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"Yes, excellent huts, dry and warm, and not so likely to take fire," retorted the master, with a frown on his youthful face, obviously dissatisfied with the peasant's sarcasm.

"No question about that, your Grace, fine huts."

"Now, one of those huts is all ready. It is a thirty-foot hut, with vestibules and a storeroom, ready for occupancy. I will let you have it at your price; you will pay me when you can," said the master, with a self-satisfied smile, which he could not keep back, at the thought that he was doing a good act. "You will break down your old hut," he continued ; "it will do yet for a barn. We will transfer the outhouses in some way. There is excellent water there. I will cut a garden for you out of the cleared ground, and also will lay out a piece of land for you in three parcels. You will be happy there. Well, are you not satisfied?" asked Nekhlyúdov, when he noticed that the moment he mentioned changing quarters Churís stood in complete immobility and, without a smile, gazed at the floor.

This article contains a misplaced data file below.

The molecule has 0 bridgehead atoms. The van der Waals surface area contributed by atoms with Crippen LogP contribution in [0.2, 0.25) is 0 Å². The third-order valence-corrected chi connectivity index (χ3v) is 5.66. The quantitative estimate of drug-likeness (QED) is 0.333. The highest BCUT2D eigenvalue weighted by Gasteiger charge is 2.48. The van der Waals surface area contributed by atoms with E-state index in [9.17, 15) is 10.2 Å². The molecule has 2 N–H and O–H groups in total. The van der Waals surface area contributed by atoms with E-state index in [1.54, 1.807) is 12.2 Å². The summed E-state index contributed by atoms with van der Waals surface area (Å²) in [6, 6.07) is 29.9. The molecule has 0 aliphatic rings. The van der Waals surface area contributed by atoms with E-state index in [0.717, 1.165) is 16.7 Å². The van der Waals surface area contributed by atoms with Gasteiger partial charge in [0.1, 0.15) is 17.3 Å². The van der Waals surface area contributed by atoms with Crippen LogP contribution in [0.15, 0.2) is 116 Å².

"It is your Grace's will," he answered, without lifting his eyes.

The old woman moved forward, as if touched to the quick, and was about to say something, but her husband anticipated her.

"It is your Grace's will," he repeated, firmly, and at the same time humbly, looking at his master, and shaking his hair, "but it will not do for us to live in the new hamlet."


"No, your Grace! We are badly off here, but if you transfer us there, we sha'n't stay peasants long. What kind of peasants can we be there? It is impossible to live there, saving your Grace!"

"Why not?"

"We shall be completely ruined, your Grace!"

"But why is it impossible to live there?"